“Alone, alone, all, all alone,
Alone on a wide wide sea!
And never a saint took pity on
My soul in agony.”
Grief is isolating, but even more so when we must endure it alone. In Coleridge’s poem ‘Rime of the Ancient Mariner’, a grey-bearded sailor recounts the tragic story of his ship and its crew, who after great misfortune at sea, meet Death and Night-mare, playing dice for their souls. In the story, each sailor drops dead one by one, Death sparing the mariner alone. The image, like a mirage, shimmers on the page, still managing to inspire dread today.
In history, there are few places richer to search for the theme of loneliness than pandemics.
In his famous diary accounts of the bubonic plague in 1665, politician Samuel Pepys lamented the ghostliness of London during quarantine, haunted by spectres of the living.
“Now how few people I see, and those looking like people that have taken leave of the world,” he wrote on 28 August. Pepys was, admittedly, not an excellent self-isolator.
The writer John Evelyn also described “a dismal passage… the streets thin with people, the shops shut up, and all in a mournful silence as not knowing whose turn might be next.” (Sep 7 1665).
It is not only our streets then, but ourselves. That is why, in modern times, Colerdige’s lumine inscriptions of loss and loneliness ring with a startling clarity.
On ANZAC day this year, Anna’s* father died in Manchester. She was stuck in Sydney due to COVID-19 travel restrictions, but tells me she knew it was coming for some time— he had dementia, and recently was moved into critical care. I spoke to her the day after her father’s Zoom funeral.
“I never ever thought I’d never make it to one of my parents’ funerals,” she says.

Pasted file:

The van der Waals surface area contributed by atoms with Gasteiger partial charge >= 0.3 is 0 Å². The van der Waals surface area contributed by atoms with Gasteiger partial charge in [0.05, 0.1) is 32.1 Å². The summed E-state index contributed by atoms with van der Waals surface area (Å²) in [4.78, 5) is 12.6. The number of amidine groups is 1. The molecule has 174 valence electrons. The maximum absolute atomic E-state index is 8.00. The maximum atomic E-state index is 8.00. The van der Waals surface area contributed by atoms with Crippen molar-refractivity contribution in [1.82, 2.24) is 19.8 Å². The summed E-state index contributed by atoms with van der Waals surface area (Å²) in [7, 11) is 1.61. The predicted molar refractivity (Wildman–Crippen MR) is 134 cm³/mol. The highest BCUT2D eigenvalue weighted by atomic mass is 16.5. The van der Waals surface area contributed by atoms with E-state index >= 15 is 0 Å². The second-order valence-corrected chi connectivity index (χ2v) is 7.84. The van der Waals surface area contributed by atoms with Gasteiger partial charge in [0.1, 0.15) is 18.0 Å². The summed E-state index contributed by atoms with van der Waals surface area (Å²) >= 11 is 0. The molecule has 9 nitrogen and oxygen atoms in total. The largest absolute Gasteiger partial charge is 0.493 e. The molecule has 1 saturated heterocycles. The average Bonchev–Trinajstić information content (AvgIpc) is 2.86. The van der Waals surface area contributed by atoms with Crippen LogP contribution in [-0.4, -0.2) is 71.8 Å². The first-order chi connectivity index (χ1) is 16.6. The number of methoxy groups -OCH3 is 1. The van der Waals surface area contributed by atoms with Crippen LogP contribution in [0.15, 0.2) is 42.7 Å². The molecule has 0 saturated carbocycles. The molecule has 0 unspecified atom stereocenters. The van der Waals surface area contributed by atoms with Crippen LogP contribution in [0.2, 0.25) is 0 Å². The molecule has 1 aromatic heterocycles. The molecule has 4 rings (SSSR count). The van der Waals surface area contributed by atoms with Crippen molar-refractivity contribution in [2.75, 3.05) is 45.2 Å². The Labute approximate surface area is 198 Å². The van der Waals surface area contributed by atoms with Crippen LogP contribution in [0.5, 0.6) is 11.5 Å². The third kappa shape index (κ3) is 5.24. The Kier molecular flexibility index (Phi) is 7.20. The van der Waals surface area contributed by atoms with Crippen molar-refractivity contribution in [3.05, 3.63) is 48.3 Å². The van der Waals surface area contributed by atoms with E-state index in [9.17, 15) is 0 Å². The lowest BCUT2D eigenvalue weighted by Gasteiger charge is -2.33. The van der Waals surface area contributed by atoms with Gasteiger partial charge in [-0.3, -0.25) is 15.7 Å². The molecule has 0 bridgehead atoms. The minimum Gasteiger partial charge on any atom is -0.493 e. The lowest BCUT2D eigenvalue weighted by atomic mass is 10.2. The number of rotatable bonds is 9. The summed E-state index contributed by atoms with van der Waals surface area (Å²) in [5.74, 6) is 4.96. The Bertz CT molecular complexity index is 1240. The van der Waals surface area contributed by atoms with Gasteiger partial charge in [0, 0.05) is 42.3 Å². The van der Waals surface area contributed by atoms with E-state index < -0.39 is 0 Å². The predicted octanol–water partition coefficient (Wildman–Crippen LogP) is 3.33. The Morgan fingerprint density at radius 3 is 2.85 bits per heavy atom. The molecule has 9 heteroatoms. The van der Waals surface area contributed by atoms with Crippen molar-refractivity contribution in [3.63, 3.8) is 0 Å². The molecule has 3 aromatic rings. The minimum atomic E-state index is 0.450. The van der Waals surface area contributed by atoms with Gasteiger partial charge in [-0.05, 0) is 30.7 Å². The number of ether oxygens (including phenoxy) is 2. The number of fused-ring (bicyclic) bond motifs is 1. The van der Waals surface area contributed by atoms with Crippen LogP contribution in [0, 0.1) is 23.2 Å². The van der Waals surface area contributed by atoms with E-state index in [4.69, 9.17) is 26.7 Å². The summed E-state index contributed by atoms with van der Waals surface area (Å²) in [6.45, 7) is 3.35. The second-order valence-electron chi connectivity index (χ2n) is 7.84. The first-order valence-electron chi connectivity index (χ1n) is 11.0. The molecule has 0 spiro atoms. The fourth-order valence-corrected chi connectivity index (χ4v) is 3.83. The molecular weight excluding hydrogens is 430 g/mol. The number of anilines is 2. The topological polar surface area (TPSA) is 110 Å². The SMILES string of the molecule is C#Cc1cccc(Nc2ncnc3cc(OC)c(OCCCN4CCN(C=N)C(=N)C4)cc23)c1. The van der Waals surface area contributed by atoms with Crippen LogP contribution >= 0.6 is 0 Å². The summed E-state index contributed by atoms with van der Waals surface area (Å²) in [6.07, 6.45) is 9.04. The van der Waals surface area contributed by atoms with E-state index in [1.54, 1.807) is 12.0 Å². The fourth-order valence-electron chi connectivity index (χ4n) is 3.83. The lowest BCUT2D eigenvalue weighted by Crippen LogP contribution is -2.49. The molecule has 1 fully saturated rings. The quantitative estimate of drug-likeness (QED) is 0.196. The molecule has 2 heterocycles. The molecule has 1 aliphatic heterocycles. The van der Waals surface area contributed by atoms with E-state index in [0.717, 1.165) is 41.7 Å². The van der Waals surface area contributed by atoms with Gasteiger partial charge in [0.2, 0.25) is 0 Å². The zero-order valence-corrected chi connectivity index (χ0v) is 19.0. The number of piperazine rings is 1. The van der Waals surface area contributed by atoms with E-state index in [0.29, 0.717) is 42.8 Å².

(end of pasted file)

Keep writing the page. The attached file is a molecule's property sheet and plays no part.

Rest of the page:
“It’s awful. You’re just removed from it… I think it’s like watching a TV episode, but you’re emotionally involved in it, and you should be there.”
Anna’s father was Irish- born, with what she called a “wacky sense of humour”. (I can’t help imagine the Ancient Mariner, with his “glittering eye”).
He hated ‘foreign’ food, she says, “even pasta”, and liked the 70s detective show Kojak. She recalls with laughter how he convinced her cousins a gorilla lived inside their cupboard; the way he sang ‘Oh Lord it’s hard to be humble, when you’re perfect in every way,’ around the house— lyrics of the 1980 song by Mac Davis.
“He would have thought it [the Zoom funeral] was a load of nonsense,” she says.
“When I was over in February, [he said] ‘I’ve had enough. Now I do want to die and I don’t want a big funeral.’ So he got his wish. We have some comfort that he got his wish… There were 16 people who were close to him.”
Anna’s father might not have passed due to COVID-19, but the pandemic did affect her experience of grief.
“I was fearful about going over there and couldn’t realistically stay with my mum who was also 86 and with my sister whose husband’s got multiple sclerosis.”
“And then there was also the issue as my daughter pointed out, when I came back to Australia, [of] being quarantined for two weeks when I probably would be grieving it the most.”
At the time of writing, there are reportedly over 345 000 global coronavirus deaths. The infectious remains of many have not been properly mourned due to the sheer volume of the bodies overloading morgues. Funeral services exceeding ten people have been off limits since March in many places. (A funeral for funerals, if you will).
But are we better off than past generations? More equipped to handle the agony of grieving alone, thanks to technology?
Perhaps not as much as we think. Technology is an oxymoron in lockdown. Computers rectify our loneliness at the best of times, exacerbate it at the worst. The slightest glitch can derail a conversation, reminding us of the cyberspace barrier between us and our interlocutors. Even with the best Internet connection, we must work harder to interpret, at a loss for body language and distinct facial expressions. These technologies, it seems, are jarring antithesis to everything that is human.
Nina*, who attended her uncle’s Zoom funeral in May, described her experience of this tech- dissonance to me.